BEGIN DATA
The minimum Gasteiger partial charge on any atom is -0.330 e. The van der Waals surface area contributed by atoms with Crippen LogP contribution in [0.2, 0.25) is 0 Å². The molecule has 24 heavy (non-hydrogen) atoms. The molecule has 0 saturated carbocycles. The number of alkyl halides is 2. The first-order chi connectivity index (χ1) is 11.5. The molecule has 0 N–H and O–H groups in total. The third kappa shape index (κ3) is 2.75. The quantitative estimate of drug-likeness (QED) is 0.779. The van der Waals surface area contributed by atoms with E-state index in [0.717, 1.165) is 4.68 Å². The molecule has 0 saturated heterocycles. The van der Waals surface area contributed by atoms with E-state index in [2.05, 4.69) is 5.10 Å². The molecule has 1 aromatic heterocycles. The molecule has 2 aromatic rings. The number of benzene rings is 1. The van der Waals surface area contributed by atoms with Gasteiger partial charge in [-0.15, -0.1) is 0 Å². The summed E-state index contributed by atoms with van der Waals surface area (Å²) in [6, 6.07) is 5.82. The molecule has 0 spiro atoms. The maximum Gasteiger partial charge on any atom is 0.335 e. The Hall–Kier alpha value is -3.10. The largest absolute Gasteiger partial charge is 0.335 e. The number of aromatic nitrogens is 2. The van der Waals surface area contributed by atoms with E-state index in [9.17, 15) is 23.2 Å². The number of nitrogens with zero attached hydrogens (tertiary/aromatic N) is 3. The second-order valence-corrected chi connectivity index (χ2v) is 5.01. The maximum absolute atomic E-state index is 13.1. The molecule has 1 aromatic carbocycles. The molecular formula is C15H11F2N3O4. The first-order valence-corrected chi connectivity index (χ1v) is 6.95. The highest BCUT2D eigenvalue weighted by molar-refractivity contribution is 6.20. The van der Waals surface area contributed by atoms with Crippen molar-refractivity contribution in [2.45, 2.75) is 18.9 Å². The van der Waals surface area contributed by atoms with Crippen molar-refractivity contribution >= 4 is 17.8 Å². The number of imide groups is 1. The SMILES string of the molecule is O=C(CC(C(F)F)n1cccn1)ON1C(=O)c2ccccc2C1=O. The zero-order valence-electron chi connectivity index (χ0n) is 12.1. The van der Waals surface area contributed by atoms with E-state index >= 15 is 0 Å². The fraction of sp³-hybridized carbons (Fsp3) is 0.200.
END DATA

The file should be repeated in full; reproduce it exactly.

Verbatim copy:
The minimum Gasteiger partial charge on any atom is -0.330 e. The van der Waals surface area contributed by atoms with Crippen LogP contribution in [0.2, 0.25) is 0 Å². The molecule has 24 heavy (non-hydrogen) atoms. The molecule has 0 saturated carbocycles. The number of alkyl halides is 2. The first-order chi connectivity index (χ1) is 11.5. The molecule has 0 N–H and O–H groups in total. The third kappa shape index (κ3) is 2.75. The quantitative estimate of drug-likeness (QED) is 0.779. The van der Waals surface area contributed by atoms with E-state index in [0.717, 1.165) is 4.68 Å². The molecule has 0 saturated heterocycles. The van der Waals surface area contributed by atoms with E-state index in [2.05, 4.69) is 5.10 Å². The molecule has 1 aromatic heterocycles. The molecule has 2 aromatic rings. The number of benzene rings is 1. The van der Waals surface area contributed by atoms with Gasteiger partial charge in [-0.15, -0.1) is 0 Å². The summed E-state index contributed by atoms with van der Waals surface area (Å²) in [6, 6.07) is 5.82. The molecule has 0 spiro atoms. The maximum Gasteiger partial charge on any atom is 0.335 e. The Hall–Kier alpha value is -3.10. The largest absolute Gasteiger partial charge is 0.335 e. The number of aromatic nitrogens is 2. The van der Waals surface area contributed by atoms with E-state index in [9.17, 15) is 23.2 Å². The number of nitrogens with zero attached hydrogens (tertiary/aromatic N) is 3. The second-order valence-corrected chi connectivity index (χ2v) is 5.01. The maximum absolute atomic E-state index is 13.1. The molecule has 1 aromatic carbocycles. The molecular formula is C15H11F2N3O4. The first-order valence-corrected chi connectivity index (χ1v) is 6.95. The highest BCUT2D eigenvalue weighted by molar-refractivity contribution is 6.20. The van der Waals surface area contributed by atoms with Crippen molar-refractivity contribution in [2.45, 2.75) is 18.9 Å². The van der Waals surface area contributed by atoms with Crippen molar-refractivity contribution >= 4 is 17.8 Å². The number of imide groups is 1. The SMILES string of the molecule is O=C(CC(C(F)F)n1cccn1)ON1C(=O)c2ccccc2C1=O. The zero-order valence-electron chi connectivity index (χ0n) is 12.1. The van der Waals surface area contributed by atoms with E-state index >= 15 is 0 Å². The fraction of sp³-hybridized carbons (Fsp3) is 0.200.